Tagged With: plagiarism
I am constantly amazed at how many students plagiarize schoolwork. They feel no guilt, don’t understand the legal risk they face, and think the argument that “everyone does it” makes it OK. If you want to stop it–and every teacher I know does–you have to get at the reasons why kids think they can steal another’s work and call it their own. I was excited when Ask a Tech Teacher contributor, Milyn Anne, offered this article explaining the why behind plagiarizing:
Plagiarism is everywhere, leading many teachers to believe that it has become a nationwide epidemic. While it’s not always easy to prevent plagiarism from occurring, knowing what factors influence a student’s tendency to plagiarize in school can help educators stay on top of this rising trend.
And if you’re a student, knowing the warning signs that may lead you astray is equally beneficial. Consider these top factors that cause students to plagiarize – and what you can do about it.
1. Psychological Factors
Many people believe that plagiarism is simply the direct cause of laziness, and while this may sometimes be true, there are underlying psychological factors that increase the likelihood of plagiarism -besides just a lack of motivation.
Here are just a few reasons why you might cheat:
- You have a fear of failure. Students who cheat often have a profound fear of failing in the classroom. They are afraid of losing their status and they may compare themselves to other students. The British Journal of Educational Psychology has produced multiple studies indicating that fear of failure determines the methods that students use to reach their goals – and that those methods often involve plagiarism. Not only that, but the fear of failure can produce other damaging psychological effects, such as a sense of hopelessness, an addiction to success, feelings of depression, and more.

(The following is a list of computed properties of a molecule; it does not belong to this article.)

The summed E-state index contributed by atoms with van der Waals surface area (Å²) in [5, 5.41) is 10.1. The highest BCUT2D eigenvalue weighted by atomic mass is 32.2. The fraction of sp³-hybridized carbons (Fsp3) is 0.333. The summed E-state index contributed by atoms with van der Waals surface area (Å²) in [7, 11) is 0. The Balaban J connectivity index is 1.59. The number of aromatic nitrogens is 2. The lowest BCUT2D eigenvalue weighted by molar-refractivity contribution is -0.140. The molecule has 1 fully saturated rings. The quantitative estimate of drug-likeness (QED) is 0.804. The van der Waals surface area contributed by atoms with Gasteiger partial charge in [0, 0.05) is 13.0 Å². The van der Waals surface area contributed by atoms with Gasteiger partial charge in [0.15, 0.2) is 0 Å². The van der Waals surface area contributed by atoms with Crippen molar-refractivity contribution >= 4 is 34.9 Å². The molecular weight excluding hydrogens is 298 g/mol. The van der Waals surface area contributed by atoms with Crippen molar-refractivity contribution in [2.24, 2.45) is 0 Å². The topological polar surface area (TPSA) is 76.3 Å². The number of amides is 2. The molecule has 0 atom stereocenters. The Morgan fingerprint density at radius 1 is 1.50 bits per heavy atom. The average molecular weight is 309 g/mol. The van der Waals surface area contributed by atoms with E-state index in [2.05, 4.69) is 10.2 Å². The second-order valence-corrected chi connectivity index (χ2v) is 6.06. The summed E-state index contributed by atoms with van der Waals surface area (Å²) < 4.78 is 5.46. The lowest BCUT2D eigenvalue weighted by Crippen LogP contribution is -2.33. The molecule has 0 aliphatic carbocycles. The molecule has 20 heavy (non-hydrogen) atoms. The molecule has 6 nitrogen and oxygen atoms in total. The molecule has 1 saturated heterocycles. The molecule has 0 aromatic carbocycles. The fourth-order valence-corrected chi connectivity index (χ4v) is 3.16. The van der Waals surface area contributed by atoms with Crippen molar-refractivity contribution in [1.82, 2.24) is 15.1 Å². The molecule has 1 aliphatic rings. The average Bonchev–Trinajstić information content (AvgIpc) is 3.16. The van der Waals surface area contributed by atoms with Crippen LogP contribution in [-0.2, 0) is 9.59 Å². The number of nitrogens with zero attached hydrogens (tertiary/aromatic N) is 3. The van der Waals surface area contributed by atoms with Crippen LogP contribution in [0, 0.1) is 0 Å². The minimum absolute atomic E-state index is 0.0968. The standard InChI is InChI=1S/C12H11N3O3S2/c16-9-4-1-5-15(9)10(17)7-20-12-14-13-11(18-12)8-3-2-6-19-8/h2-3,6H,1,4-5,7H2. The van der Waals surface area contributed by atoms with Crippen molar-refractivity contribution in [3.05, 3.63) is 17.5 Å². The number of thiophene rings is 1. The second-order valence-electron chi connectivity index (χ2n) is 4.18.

- You are looking for a thrill. There is an underlying human urge to take from others what we covet for ourselves. We get a subconscious thrill when we copy others, and it releases chemicals in the brain that create feelings of happiness – chemicals like dopamine, oxytocin, serotonin, and endorphins, just to name a few.
- You are overly confident. This may sound contradictory, but students with overly large egos may be tempted to cheat because they think that either nobody will catch them or, if they do, they will be above any potential consequences. You might think there is nothing wrong with plagiarism or possess a false sense of security.
One of the biggest problems facing digital natives as they grow into adults is understanding how to maneuver the vastness of the Internet ethically, safely, and to serve their needs. It sounds simple–log on, search, enjoy–but let’s equate this to a shopping mall. You enter the wide, inviting front doors, find the store with the product you need, and then must pay for it. If you don’t have money, you can’t get the product. Even if you could sneak it into your purse, you don’t because that’s stealing (and besides, someone might see you).
The concept of ‘buy’ and ‘money’ are often blurry on the Internet but the idea is the same: If you can’t follow the website’s rules to acquire the online product, you can’t have it. If you take it, that’s plagiarism and–like stealing from a store–carries drastic penalties.
Me, I don’t want to cheat anyone so when I acquire resources from the Internet, I want to do it legally. That’s why plagiarism checkers are important to me. There are many to choose from but one I recently discovered is PlagairismCheck.org. It requires no installation, is quick and intuitive to use, and covers everything I need at a fair price.
What is PlagiarismCheck.org